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How I can do something like this:

class Some < String
    def m1(a, b)
        self = a + b

s = Some.new("hello")
s.m1("one ", "two")
p s # => "one two" 
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3 Answers 3

up vote 2 down vote accepted

That depends on how exactly you define "something like".

If you want to make it so that all variables that point to the given Some object, now instead point to the string that is the result of a + b, that's not possible.

If you want to change the string contents of the given Some object, you can use the replace method, i.e. replace(a+b).

To illustrate the difference between using replace and reassignment:

class Some < String
    def m1(a, b)
        replace( a + b )

s1 = Some.new("hello")
p s1.object_id # some number
s1.m1("one ", "two")
p s1 # "one two"
p s1.object_id # the same number as above
p s1.class # Some

s2 = Some.new("hello")
p s2.object_id # some number
s2 = "one " + "two"
p s2 # "one two"
p s2.object_id # a different number
p s2.class # String

The latter behavior is not achievable using a method.

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I have updated my question to illustrate what I want to get –  demas Mar 7 '12 at 12:23
@demas You'll get that output when using replace. The question is whether you just want to change the contents of the Some object that s points to (which replace does) or you want s to actually point somewhere else (i.e. the same behavior as if you did s = "one" + "two". The latter is not possible. –  sepp2k Mar 7 '12 at 12:26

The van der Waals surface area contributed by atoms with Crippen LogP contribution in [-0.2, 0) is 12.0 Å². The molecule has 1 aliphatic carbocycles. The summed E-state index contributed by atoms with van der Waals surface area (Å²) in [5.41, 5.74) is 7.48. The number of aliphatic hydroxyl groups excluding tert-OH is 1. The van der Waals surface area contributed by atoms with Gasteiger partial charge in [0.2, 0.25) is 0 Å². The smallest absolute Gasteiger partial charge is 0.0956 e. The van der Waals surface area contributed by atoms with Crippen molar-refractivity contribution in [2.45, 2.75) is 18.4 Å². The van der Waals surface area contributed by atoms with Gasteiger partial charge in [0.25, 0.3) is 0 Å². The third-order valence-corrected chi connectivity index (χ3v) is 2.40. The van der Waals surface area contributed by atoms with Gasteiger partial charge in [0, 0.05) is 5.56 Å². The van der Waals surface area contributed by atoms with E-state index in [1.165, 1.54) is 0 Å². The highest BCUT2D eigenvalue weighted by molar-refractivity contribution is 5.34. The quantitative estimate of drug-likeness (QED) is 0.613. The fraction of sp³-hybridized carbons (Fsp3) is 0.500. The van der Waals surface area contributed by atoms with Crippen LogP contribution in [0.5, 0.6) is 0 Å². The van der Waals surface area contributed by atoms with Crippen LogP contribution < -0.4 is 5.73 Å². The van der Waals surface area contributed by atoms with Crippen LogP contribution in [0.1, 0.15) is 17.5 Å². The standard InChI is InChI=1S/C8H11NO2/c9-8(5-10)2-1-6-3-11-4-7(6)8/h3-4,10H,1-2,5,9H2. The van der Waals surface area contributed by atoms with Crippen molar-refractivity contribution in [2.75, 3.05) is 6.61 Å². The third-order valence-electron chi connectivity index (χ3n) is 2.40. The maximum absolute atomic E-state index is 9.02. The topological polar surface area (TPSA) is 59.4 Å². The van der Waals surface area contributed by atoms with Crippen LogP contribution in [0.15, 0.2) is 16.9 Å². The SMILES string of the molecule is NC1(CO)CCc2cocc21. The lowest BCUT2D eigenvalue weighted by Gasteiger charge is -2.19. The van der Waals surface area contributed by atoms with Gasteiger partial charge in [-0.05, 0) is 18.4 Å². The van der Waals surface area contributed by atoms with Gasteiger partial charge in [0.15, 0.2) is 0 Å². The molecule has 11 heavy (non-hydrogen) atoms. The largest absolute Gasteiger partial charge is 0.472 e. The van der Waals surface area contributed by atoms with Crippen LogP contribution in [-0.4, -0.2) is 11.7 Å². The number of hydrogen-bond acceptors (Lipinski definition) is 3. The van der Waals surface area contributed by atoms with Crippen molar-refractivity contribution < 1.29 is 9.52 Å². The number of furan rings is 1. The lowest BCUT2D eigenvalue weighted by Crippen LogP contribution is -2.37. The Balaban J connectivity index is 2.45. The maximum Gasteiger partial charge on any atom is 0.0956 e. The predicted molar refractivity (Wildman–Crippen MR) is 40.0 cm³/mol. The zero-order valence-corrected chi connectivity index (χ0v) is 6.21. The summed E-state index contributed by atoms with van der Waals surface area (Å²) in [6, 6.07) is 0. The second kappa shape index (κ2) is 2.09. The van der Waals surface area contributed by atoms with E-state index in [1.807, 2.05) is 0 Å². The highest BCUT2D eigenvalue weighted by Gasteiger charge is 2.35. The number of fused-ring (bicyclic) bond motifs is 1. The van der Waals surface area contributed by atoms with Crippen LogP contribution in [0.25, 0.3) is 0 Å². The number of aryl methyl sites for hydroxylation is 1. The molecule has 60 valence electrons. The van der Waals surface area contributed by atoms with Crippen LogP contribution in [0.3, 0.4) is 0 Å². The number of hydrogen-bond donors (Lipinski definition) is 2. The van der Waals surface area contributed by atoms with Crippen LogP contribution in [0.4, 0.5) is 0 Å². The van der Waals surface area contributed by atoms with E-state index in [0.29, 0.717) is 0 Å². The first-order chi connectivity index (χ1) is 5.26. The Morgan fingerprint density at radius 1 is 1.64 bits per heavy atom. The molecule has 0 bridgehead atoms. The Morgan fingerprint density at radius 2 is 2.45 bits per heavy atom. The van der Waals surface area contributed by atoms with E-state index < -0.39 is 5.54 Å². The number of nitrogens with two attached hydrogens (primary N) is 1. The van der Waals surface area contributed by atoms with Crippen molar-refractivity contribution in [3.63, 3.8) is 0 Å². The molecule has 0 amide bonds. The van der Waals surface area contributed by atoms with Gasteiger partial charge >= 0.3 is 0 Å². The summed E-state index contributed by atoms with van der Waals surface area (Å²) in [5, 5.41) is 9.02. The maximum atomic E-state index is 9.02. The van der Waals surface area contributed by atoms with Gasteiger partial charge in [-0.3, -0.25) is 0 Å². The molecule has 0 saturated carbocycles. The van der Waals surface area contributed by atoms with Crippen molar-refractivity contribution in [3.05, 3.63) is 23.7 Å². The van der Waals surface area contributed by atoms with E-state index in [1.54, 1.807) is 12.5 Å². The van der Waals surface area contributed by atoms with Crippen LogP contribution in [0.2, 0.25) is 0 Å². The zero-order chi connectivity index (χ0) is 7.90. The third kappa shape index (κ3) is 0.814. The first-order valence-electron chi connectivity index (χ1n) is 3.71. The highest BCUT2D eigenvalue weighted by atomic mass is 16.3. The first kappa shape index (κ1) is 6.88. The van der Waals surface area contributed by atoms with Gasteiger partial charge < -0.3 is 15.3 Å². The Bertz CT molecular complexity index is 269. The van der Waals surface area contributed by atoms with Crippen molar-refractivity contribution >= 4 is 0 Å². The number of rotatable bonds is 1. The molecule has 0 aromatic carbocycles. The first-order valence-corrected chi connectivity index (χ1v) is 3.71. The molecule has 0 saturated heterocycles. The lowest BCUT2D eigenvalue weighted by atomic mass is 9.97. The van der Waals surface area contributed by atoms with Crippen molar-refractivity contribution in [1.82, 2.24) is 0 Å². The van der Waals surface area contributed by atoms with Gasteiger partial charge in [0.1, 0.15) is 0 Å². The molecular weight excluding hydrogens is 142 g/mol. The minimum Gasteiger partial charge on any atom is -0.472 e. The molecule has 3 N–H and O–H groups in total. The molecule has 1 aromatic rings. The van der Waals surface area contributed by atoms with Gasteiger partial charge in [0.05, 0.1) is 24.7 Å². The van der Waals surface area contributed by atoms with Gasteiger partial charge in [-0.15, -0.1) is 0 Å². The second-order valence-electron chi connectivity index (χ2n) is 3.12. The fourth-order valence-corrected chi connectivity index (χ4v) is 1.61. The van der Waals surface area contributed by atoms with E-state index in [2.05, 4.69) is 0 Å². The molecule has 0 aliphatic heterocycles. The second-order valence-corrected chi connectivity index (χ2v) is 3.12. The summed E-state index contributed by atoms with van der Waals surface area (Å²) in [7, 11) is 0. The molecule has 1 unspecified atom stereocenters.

It works fine but I am searching more general solution. For example, I need solution for Some < Array. Num class doesn't have replace method. –  demas Mar 7 '12 at 12:33
@demas You can't do anything like this for numbers. It's just not possible. –  sepp2k Mar 7 '12 at 12:35
Thank you for your help –  demas Mar 7 '12 at 12:38

Ruby have delegate in standart library for this situations. You can safely override standart classes. It is recommended using ! in destructive method names.

require 'delegate'

class MyStr < DelegateClass(String)
  def initialize dnm=""
    @str = dnm

  def m1!(a,b)
    @str.replace(a + b)

s = MyStr.new("deneme")
s.m1!("de", "ne")
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Something like this?:

class Some < String
    def m1(a, b)
        self.clear << a << b

some = Some.new("bye")
some.m1("hello ","world")
p some #=>hello world
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The doesn't lead to the behavior the OP described. This will add to the string, not replace it. Note that in his example code the output is "one two", not "helloone two". –  sepp2k Mar 7 '12 at 12:27
@sepp2k Yes, I saw OP's edit too late. Now editted the code. –  steenslag Mar 7 '12 at 12:35

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